New Delhi: India has administered a total of 30,79,48,744 doses of the Covid-19 vaccine as of Thursday, however, states like Bihar, Uttar Pradesh and Jharkhand continue to lag behind in vaccinating their populations.
According to data tabulated by ThePrint, the three states have been the worst performers in terms of the percentage of population that has received at least one dose of the vaccine. The figures are based on the population calculated in the 2011 census.
Bihar occupies the bottom of the table, with only 1,31,27,210 people having received the first dose till Thursday, which accounts for 10.7 per cent of the state’s population. It also has the lowest population of fully-vaccinated individuals — 21,37,362 or 1.74 per cent of the total population.
Uttar Pradesh, India’s most populous state with 22,96,72,000 people, also presents a similar worrying picture. In the state, 2,47,82,239 people have received the first dose of the vaccine, which is also about 10.7 per cent of the state population. Only 1.82 per cent (41,94,231 people) have received the second dose.
Meanwhile, Jharkhand has fully-vaccinated 9,79,456 individuals or 2.5 per cent of its population while 13.7 per cent (52,75,892) have received the first dose.
Tamil Nadu and Assam have also been underperforming in vaccinations; just over 15 per cent of their populations have received the first dose. Furthermore, 3.13 per cent (23,89,511 people) and 3.25 per cent (11,36,046 people) have received both the doses in Tamil Nadu and Assam, respectively.
According to Aritra Das, a consultant epidemiologist at CARE India, a non-governmental organisation, the low coverage of vaccinations in these states makes them vulnerable to Covid waves in the future.
However, he noted that the urban areas in these states do have higher coverage than rural areas and this could offer some protection.
“Since densely populated cities are more likely to be where the disease spreads faster, high vaccine coverage in such areas will also help stop the spread of the disease from urban to rural populations,” Das told ThePrint.
Nevertheless, states with better vaccine coverage will be at an advantage in the coming months, he added.
States with highest vaccine coverage
Meanwhile, Ladakh, Sikkim, Tripura, Goa and Mizoram have managed to attain maximum vaccine coverage in the country.
Ladakh and Sikkim are the only two regions where over 50 per cent of the population has received at least one dose of the vaccine. In Ladakh, 1,67,571 people out of a total population of 2,96,000 have received the first vaccine dose while the number stands at 3,49,190 in a population of 6,73,000 in Sikkim.
In Goa, over 45.8 per cent (7,13,714 people) of the population has received at least one dose so far, while Tripura has covered 45.2 per cent (18,34,177) of its population with at least one dose.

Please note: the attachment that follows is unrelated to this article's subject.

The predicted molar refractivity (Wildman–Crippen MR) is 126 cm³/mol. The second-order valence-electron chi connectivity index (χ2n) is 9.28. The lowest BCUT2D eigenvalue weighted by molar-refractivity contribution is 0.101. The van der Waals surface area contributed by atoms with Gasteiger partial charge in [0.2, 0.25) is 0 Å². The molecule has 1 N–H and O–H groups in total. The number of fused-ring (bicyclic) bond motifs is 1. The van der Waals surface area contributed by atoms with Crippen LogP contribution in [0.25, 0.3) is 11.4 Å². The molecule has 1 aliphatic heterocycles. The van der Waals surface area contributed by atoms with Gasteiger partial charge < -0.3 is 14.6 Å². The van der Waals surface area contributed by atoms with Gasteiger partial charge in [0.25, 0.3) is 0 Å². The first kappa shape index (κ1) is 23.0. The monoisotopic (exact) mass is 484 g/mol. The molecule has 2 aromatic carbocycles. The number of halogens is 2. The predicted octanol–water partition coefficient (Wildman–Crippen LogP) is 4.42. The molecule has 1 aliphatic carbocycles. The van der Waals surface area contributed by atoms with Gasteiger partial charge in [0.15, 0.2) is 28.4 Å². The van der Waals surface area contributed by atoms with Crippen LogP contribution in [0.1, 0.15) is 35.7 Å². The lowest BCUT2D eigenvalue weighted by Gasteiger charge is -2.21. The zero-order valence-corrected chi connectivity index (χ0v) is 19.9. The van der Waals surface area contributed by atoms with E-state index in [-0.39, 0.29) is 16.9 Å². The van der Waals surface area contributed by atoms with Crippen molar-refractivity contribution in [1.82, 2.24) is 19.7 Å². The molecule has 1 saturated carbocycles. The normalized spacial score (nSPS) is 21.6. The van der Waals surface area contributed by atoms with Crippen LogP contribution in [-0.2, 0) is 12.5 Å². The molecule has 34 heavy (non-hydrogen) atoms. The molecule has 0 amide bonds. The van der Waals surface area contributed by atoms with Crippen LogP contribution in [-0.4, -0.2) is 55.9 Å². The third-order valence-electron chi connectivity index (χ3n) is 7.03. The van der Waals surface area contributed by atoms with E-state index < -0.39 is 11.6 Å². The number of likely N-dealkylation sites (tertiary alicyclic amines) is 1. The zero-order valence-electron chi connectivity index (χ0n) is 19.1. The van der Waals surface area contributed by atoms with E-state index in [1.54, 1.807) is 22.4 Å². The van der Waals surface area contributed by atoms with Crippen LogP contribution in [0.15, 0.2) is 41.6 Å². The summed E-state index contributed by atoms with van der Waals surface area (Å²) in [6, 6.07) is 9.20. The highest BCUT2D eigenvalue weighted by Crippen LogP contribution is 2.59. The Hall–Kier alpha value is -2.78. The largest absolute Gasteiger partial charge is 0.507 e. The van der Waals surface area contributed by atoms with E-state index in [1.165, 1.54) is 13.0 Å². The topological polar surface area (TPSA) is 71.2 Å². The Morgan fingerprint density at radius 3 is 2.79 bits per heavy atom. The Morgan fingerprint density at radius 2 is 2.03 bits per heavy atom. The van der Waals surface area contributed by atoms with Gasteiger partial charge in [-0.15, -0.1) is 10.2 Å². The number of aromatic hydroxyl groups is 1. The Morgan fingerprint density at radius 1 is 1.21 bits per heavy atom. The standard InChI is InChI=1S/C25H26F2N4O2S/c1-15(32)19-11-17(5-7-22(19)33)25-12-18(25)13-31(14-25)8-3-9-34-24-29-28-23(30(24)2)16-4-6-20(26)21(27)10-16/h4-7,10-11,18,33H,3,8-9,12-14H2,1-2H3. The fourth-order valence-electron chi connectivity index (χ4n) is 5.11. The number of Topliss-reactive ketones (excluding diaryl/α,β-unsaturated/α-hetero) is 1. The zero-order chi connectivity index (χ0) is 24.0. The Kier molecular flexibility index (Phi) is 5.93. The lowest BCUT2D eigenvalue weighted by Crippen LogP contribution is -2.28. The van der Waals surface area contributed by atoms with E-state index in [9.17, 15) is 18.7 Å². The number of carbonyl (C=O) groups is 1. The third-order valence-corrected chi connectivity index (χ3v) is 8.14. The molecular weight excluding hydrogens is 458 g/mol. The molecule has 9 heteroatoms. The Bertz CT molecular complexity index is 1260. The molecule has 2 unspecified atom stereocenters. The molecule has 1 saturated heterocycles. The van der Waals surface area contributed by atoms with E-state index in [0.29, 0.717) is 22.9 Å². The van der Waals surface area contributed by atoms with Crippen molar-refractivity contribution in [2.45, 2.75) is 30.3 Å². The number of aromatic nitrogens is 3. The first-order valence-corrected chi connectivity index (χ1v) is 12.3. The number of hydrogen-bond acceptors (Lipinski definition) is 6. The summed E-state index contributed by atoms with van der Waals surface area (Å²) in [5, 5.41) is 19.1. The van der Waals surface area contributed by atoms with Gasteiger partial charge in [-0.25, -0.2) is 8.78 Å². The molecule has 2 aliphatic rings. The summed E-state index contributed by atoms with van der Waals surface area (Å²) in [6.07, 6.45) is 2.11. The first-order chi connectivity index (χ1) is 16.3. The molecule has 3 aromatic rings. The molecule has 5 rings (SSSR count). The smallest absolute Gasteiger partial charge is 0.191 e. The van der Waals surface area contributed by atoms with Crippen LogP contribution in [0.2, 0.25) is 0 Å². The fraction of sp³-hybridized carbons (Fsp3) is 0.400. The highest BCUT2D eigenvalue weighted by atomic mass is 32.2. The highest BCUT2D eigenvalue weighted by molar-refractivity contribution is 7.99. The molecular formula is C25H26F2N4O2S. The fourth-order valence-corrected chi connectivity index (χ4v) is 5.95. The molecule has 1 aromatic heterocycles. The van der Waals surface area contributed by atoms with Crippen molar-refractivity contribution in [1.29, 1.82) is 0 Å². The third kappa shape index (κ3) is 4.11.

As much as 38.4 per cent of the population or 4,65,500 people have received at least the first dose in Mizoram.
However, the share of population that have been fully vaccinated, i.e., received both doses in these states, remains low.
For instance, just over 13 per cent of the population has received both doses of the vaccine in Ladakh.
In Sikkim and Goa, fully-vaccinated individuals account for 9 per cent and 6.7 per cent of the population, respectively.
Dr Anand Krishnan, a professor at AIIMS Centre for Community Medicine, said that this gap in getting the second dose gives an opportunity for new variants of the SARS-CoV-2 virus to emerge.
“However, if you have to optimise the use of the vaccines, some models do suggest that it is more important to get the first dose across the larger population than fully vaccinating the whole population, especially when supply is limited,” Krishnan told ThePrint.
He also pointed out that India needs to focus on distributing vaccines in a consistent and sustainable manner, rather than trying to achieve single-day records.
Referring to the state of Madhya Pradesh, which administered a record-breaking 16.9 lakh vaccine doses Monday, only to plummet to a record low of only 4,563 shots the next day, Krishnan said that states need to manage their resources better.
“This is not a hundred-metre dash where you put all your efforts in a single day, this is a marathon — you have to run for a couple of months now,” he added.
(Edited by Rachel John)
Why news media is in crisis & How you can fix it
India needs free, fair, non-hyphenated and questioning journalism even more as it faces multiple crises.
But the news media is in a crisis of its own. There have been brutal layoffs and pay-cuts. The best of journalism is shrinking, yielding to crude prime-time spectacle.
ThePrint has the finest young reporters, columnists and editors working for it. Sustaining journalism of this quality needs smart and thinking people like you to pay for it. Whether you live in India or overseas, you can do it here.